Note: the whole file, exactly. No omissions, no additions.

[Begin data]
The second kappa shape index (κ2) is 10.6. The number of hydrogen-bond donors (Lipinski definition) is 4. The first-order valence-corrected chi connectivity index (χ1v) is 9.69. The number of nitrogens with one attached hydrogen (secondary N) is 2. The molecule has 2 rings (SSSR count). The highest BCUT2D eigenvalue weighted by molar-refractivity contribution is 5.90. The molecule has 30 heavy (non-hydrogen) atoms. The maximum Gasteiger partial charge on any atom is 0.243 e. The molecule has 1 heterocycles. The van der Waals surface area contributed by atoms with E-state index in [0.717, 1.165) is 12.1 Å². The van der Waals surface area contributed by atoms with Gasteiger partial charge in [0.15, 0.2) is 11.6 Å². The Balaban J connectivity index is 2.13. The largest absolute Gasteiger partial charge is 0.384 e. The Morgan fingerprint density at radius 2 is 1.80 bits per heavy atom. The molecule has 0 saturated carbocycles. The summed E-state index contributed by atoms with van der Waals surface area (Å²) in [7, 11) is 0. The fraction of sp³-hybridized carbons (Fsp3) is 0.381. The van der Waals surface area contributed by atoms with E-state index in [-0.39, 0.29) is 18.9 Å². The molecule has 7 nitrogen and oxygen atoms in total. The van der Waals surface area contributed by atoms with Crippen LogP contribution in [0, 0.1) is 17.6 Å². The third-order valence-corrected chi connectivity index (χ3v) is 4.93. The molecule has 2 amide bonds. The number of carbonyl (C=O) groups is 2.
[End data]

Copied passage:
The second kappa shape index (κ2) is 10.6. The number of hydrogen-bond donors (Lipinski definition) is 4. The first-order valence-corrected chi connectivity index (χ1v) is 9.69. The number of nitrogens with one attached hydrogen (secondary N) is 2. The molecule has 2 rings (SSSR count). The highest BCUT2D eigenvalue weighted by molar-refractivity contribution is 5.90. The molecule has 30 heavy (non-hydrogen) atoms. The maximum Gasteiger partial charge on any atom is 0.243 e. The molecule has 1 heterocycles. The van der Waals surface area contributed by atoms with E-state index in [0.717, 1.165) is 12.1 Å². The van der Waals surface area contributed by atoms with Gasteiger partial charge in [0.15, 0.2) is 11.6 Å². The Balaban J connectivity index is 2.13. The largest absolute Gasteiger partial charge is 0.384 e. The Morgan fingerprint density at radius 2 is 1.80 bits per heavy atom. The molecule has 0 saturated carbocycles. The summed E-state index contributed by atoms with van der Waals surface area (Å²) in [7, 11) is 0. The fraction of sp³-hybridized carbons (Fsp3) is 0.381. The van der Waals surface area contributed by atoms with E-state index in [-0.39, 0.29) is 18.9 Å². The molecule has 7 nitrogen and oxygen atoms in total. The van der Waals surface area contributed by atoms with Crippen LogP contribution in [0, 0.1) is 17.6 Å². The third-order valence-corrected chi connectivity index (χ3v) is 4.93. The molecule has 2 amide bonds. The number of carbonyl (C=O) groups is 2.